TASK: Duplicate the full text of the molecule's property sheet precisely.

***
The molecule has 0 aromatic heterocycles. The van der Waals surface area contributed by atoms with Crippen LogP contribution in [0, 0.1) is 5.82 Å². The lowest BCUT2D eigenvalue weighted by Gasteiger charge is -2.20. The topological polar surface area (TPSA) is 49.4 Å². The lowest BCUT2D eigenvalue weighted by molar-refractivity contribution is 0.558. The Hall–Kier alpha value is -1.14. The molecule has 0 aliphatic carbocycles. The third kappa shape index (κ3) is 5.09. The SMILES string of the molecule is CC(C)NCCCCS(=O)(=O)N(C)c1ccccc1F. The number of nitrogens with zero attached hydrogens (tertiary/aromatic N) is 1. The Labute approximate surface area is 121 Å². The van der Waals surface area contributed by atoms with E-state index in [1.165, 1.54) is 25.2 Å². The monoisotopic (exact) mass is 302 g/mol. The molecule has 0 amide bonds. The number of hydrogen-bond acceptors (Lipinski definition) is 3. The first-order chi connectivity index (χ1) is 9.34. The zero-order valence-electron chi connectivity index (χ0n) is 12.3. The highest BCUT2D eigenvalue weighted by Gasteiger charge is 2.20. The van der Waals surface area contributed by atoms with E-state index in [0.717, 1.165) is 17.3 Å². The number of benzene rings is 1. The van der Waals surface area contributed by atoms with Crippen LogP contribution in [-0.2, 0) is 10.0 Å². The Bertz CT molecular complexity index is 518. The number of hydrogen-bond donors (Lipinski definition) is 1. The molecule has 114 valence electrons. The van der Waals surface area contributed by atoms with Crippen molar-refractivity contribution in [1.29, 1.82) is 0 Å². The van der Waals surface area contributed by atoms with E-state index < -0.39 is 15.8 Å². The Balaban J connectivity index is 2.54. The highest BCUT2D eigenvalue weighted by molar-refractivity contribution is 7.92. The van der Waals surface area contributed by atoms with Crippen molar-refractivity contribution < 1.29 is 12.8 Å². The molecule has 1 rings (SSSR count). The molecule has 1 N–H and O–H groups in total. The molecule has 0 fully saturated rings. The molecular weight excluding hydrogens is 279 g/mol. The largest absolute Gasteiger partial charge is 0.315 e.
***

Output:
The molecule has 0 aromatic heterocycles. The van der Waals surface area contributed by atoms with Crippen LogP contribution in [0, 0.1) is 5.82 Å². The lowest BCUT2D eigenvalue weighted by Gasteiger charge is -2.20. The topological polar surface area (TPSA) is 49.4 Å². The lowest BCUT2D eigenvalue weighted by molar-refractivity contribution is 0.558. The Hall–Kier alpha value is -1.14. The molecule has 0 aliphatic carbocycles. The third kappa shape index (κ3) is 5.09. The SMILES string of the molecule is CC(C)NCCCCS(=O)(=O)N(C)c1ccccc1F. The number of nitrogens with zero attached hydrogens (tertiary/aromatic N) is 1. The Labute approximate surface area is 121 Å². The van der Waals surface area contributed by atoms with E-state index in [1.165, 1.54) is 25.2 Å². The monoisotopic (exact) mass is 302 g/mol. The molecule has 0 amide bonds. The number of hydrogen-bond acceptors (Lipinski definition) is 3. The first-order chi connectivity index (χ1) is 9.34. The zero-order valence-electron chi connectivity index (χ0n) is 12.3. The highest BCUT2D eigenvalue weighted by Gasteiger charge is 2.20. The van der Waals surface area contributed by atoms with E-state index in [0.717, 1.165) is 17.3 Å². The number of benzene rings is 1. The van der Waals surface area contributed by atoms with Crippen LogP contribution in [-0.2, 0) is 10.0 Å². The Bertz CT molecular complexity index is 518. The number of hydrogen-bond donors (Lipinski definition) is 1. The molecule has 114 valence electrons. The van der Waals surface area contributed by atoms with Crippen molar-refractivity contribution in [1.29, 1.82) is 0 Å². The van der Waals surface area contributed by atoms with E-state index < -0.39 is 15.8 Å². The Balaban J connectivity index is 2.54. The highest BCUT2D eigenvalue weighted by molar-refractivity contribution is 7.92. The van der Waals surface area contributed by atoms with Crippen molar-refractivity contribution < 1.29 is 12.8 Å². The molecule has 1 rings (SSSR count). The molecule has 1 N–H and O–H groups in total. The molecule has 0 fully saturated rings. The molecular weight excluding hydrogens is 279 g/mol. The largest absolute Gasteiger partial charge is 0.315 e.